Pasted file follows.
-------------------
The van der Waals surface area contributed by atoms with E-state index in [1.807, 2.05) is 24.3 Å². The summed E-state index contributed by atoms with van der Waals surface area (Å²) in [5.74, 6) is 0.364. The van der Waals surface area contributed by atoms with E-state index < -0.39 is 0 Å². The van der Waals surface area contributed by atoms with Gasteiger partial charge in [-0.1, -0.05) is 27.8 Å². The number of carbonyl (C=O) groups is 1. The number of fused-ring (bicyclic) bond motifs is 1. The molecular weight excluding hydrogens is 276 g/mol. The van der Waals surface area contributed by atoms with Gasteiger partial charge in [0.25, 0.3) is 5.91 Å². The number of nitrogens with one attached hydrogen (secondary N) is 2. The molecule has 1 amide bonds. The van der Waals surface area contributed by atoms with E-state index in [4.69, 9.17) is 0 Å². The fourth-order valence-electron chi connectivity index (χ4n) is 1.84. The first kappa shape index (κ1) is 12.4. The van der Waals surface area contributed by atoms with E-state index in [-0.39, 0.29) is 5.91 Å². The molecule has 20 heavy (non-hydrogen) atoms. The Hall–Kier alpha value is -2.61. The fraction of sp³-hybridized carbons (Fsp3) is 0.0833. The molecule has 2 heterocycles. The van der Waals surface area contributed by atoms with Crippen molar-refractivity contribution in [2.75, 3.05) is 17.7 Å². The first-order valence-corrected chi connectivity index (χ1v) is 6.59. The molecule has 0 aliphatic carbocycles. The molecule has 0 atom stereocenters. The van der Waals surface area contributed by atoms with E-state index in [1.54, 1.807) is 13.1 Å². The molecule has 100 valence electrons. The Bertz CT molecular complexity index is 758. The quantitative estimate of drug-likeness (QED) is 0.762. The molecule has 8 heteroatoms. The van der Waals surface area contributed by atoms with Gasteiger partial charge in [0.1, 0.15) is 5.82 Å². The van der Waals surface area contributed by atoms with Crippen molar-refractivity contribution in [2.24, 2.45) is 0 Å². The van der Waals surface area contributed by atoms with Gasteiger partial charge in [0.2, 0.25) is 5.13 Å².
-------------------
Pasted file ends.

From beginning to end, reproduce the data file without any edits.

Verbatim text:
The van der Waals surface area contributed by atoms with E-state index in [1.807, 2.05) is 24.3 Å². The summed E-state index contributed by atoms with van der Waals surface area (Å²) in [5.74, 6) is 0.364. The van der Waals surface area contributed by atoms with E-state index < -0.39 is 0 Å². The van der Waals surface area contributed by atoms with Gasteiger partial charge in [-0.1, -0.05) is 27.8 Å². The number of carbonyl (C=O) groups is 1. The number of fused-ring (bicyclic) bond motifs is 1. The molecular weight excluding hydrogens is 276 g/mol. The van der Waals surface area contributed by atoms with Gasteiger partial charge in [0.25, 0.3) is 5.91 Å². The number of nitrogens with one attached hydrogen (secondary N) is 2. The molecule has 1 amide bonds. The van der Waals surface area contributed by atoms with E-state index in [4.69, 9.17) is 0 Å². The fourth-order valence-electron chi connectivity index (χ4n) is 1.84. The first kappa shape index (κ1) is 12.4. The van der Waals surface area contributed by atoms with E-state index in [-0.39, 0.29) is 5.91 Å². The molecule has 20 heavy (non-hydrogen) atoms. The Hall–Kier alpha value is -2.61. The fraction of sp³-hybridized carbons (Fsp3) is 0.0833. The molecule has 2 heterocycles. The van der Waals surface area contributed by atoms with Crippen molar-refractivity contribution in [2.75, 3.05) is 17.7 Å². The first-order valence-corrected chi connectivity index (χ1v) is 6.59. The molecule has 0 aliphatic carbocycles. The molecule has 0 atom stereocenters. The van der Waals surface area contributed by atoms with E-state index in [1.54, 1.807) is 13.1 Å². The molecule has 100 valence electrons. The Bertz CT molecular complexity index is 758. The quantitative estimate of drug-likeness (QED) is 0.762. The molecule has 8 heteroatoms. The van der Waals surface area contributed by atoms with Gasteiger partial charge in [0.1, 0.15) is 5.82 Å². The van der Waals surface area contributed by atoms with Crippen molar-refractivity contribution in [2.24, 2.45) is 0 Å². The van der Waals surface area contributed by atoms with Gasteiger partial charge in [0.2, 0.25) is 5.13 Å².